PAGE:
This highly contagious southern yellow fever is spread by waterborne organisms of the Labeo group of fishes commonly known as
Although Yellow Fever normally only occurs much further north, in the Tropics, is transmitted via a waterborne insect and has horrendous symptoms, South Africa has a type of "Yellow Fever", the symptoms of which are far more insidious: Victims of this disease, which is also caused by an aquatic organism, face a life long struggle against the symptoms.
This highly contagious southern yellow fever has the following readily recognizable symptoms: anxiety attacks, flashback, nocturnal sweats, hallucinations, nervous anticipation and empty wallets. Victims suffer repeated withdrawal symptoms if not treated appropriately. (Although no long-term remedies have been discovered). The waterborne organism responsible for this highly infectious disease is the Labeobarbous group of fishes commonly known as "yellows" or yellowfish.
The name derives from their color, which varies, from a silver sheen with just the slightest touch of gold in their iridescent scales to the rich yellow-golden color of butter. A variety of species are found in river systems across the Southern Africa, seven of them in South Africa.
In European countries relatives of these fish are called barbel (Barbus barbus) and are not recognized as game fish most anglers. In South Africa they are increasingly recognized as a premier fly-fishing species.
Imagine a fish that takes a fly as readily as a trout, whether it is nymph, a wet fly, or a dry fly. You may want to fish the fly indicator nymph style, Czech nymph style, swing a wet fly across North Country style or upstream dry fly style a la Halford purists.
Their feeding behavior is between 80% and 100% characteristic of trout and grayling. Now, with all of that, imagine a fish that is, pound for pound, at least twice as strong as a trout (even three times as strong, some believe) and are commonly caught in the 6-10 pound range. Fly fishers contract "yellow fever" on the first hook up.
Unlike the normal form of the disease, which can be treated if one has access to medical facilities, "yellow fever" is incurable, although short term relief can be gained by regular trips to the nearest suitable river (locally known as "therapy"). There are documented cases of fly fishers trying to shake the disease by going "cold turkey", who, on giving up in desperation have traveled up to three hours to the closest river to obtain temporary relief. In the most acute stages of the disease fly fishers who have been known to travel to their favorite river up to four times some times even more a week and more. Obviously work, family and other social factors suffer hugely when the disease reaches this terminal stage.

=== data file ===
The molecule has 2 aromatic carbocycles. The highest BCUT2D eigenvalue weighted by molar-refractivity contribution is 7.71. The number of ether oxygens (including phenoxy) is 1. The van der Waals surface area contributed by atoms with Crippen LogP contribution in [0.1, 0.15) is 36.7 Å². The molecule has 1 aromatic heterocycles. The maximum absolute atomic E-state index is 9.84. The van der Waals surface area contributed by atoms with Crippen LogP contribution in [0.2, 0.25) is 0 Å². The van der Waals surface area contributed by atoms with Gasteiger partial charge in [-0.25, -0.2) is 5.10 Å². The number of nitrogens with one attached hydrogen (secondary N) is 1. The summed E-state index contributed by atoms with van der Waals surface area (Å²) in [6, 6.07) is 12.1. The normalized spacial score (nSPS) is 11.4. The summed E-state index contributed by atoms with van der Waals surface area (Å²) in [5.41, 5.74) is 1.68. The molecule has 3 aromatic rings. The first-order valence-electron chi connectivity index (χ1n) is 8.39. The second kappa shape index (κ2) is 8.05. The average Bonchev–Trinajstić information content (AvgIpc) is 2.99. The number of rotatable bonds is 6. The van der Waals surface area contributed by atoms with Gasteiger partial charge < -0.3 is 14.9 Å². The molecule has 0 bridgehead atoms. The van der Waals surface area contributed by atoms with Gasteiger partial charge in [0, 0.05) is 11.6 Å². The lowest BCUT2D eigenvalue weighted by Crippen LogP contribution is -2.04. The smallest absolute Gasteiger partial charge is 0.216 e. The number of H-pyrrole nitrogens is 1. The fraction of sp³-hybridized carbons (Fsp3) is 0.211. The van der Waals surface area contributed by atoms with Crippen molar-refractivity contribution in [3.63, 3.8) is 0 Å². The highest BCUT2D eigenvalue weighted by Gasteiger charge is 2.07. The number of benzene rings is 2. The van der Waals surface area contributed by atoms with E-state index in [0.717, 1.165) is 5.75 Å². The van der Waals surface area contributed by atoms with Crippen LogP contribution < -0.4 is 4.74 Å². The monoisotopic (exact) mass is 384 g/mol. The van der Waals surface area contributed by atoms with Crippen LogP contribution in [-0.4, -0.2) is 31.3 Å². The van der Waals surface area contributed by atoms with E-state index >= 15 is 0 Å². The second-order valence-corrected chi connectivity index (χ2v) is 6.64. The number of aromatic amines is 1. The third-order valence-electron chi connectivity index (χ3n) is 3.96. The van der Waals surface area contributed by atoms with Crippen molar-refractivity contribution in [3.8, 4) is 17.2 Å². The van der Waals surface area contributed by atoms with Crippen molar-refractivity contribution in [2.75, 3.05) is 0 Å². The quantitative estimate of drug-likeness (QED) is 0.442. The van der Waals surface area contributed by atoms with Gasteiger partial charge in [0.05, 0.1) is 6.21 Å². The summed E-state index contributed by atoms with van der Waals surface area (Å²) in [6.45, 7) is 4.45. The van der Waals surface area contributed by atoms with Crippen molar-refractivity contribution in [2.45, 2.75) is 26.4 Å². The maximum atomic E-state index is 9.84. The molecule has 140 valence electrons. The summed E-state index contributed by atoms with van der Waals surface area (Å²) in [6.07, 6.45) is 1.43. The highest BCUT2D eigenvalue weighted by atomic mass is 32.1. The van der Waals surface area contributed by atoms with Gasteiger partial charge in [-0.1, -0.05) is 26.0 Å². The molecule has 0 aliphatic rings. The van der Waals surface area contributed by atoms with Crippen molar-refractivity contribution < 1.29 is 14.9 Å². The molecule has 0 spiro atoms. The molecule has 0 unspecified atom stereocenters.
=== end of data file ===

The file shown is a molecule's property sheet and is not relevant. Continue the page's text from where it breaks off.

The Labeobarbus group is probably South Africa's premier fly-fishing quarry, rivalling the spectacular tigerfish, which unfortunately only occur in one of our river systems.
The 9 species of yellowfish occur in different drainage basins and some are listed on the IUCN red data list as Vulnerable to Highly Endangered. Their potential as excellent sport fish has led to the conservation plight of some species being high lighted by the fly fishing fraternity. In addition, although this is not the case for all recreational and subsistence fishers, it is estimated that at least 99% of all yellows caught on fly are returned unharmed.
There are seven species in South Africa, all highly sought after, but the two premier species targeted by the fly fishers are the Smallmouth and Largemouth, with the small mouth being by far the most common. As all yellowfish species are hard fighting fish the other reason these two specific species of fish have become so popular is the accessibility. They occur in the Vaal and Orange River drainage system with a total drainage area of over 682,000 square kilometres.